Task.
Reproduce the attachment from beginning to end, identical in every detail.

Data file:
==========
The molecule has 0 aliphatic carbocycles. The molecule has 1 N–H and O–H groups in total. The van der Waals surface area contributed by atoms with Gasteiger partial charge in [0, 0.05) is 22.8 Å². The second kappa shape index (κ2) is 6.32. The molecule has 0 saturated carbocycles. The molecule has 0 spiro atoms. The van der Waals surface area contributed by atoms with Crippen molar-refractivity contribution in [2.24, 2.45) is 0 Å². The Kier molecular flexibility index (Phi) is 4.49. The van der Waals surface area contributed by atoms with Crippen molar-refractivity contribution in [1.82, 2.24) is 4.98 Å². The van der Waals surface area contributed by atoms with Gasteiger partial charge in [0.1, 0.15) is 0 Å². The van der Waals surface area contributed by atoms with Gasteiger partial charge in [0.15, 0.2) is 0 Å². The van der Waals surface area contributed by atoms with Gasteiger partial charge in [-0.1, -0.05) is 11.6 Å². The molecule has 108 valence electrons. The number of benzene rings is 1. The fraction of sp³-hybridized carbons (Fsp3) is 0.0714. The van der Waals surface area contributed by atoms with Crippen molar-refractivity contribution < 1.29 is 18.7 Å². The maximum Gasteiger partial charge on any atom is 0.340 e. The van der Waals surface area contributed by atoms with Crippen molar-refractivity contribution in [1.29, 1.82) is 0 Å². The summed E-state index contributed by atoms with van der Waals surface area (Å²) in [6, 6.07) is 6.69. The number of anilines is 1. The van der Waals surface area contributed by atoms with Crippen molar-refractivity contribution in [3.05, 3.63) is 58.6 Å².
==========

The molecule has 0 aliphatic carbocycles. The molecule has 1 N–H and O–H groups in total. The van der Waals surface area contributed by atoms with Gasteiger partial charge in [0, 0.05) is 22.8 Å². The second kappa shape index (κ2) is 6.32. The molecule has 0 saturated carbocycles. The molecule has 0 spiro atoms. The van der Waals surface area contributed by atoms with Crippen molar-refractivity contribution in [2.24, 2.45) is 0 Å². The Kier molecular flexibility index (Phi) is 4.49. The van der Waals surface area contributed by atoms with Crippen molar-refractivity contribution in [1.82, 2.24) is 4.98 Å². The van der Waals surface area contributed by atoms with Gasteiger partial charge in [0.1, 0.15) is 0 Å². The van der Waals surface area contributed by atoms with Gasteiger partial charge in [0.15, 0.2) is 0 Å². The van der Waals surface area contributed by atoms with Gasteiger partial charge in [-0.1, -0.05) is 11.6 Å². The molecule has 108 valence electrons. The number of benzene rings is 1. The fraction of sp³-hybridized carbons (Fsp3) is 0.0714. The van der Waals surface area contributed by atoms with Crippen molar-refractivity contribution < 1.29 is 18.7 Å². The maximum Gasteiger partial charge on any atom is 0.340 e. The van der Waals surface area contributed by atoms with Crippen molar-refractivity contribution in [1.29, 1.82) is 0 Å². The summed E-state index contributed by atoms with van der Waals surface area (Å²) in [6, 6.07) is 6.69. The number of anilines is 1. The van der Waals surface area contributed by atoms with Crippen molar-refractivity contribution in [3.05, 3.63) is 58.6 Å².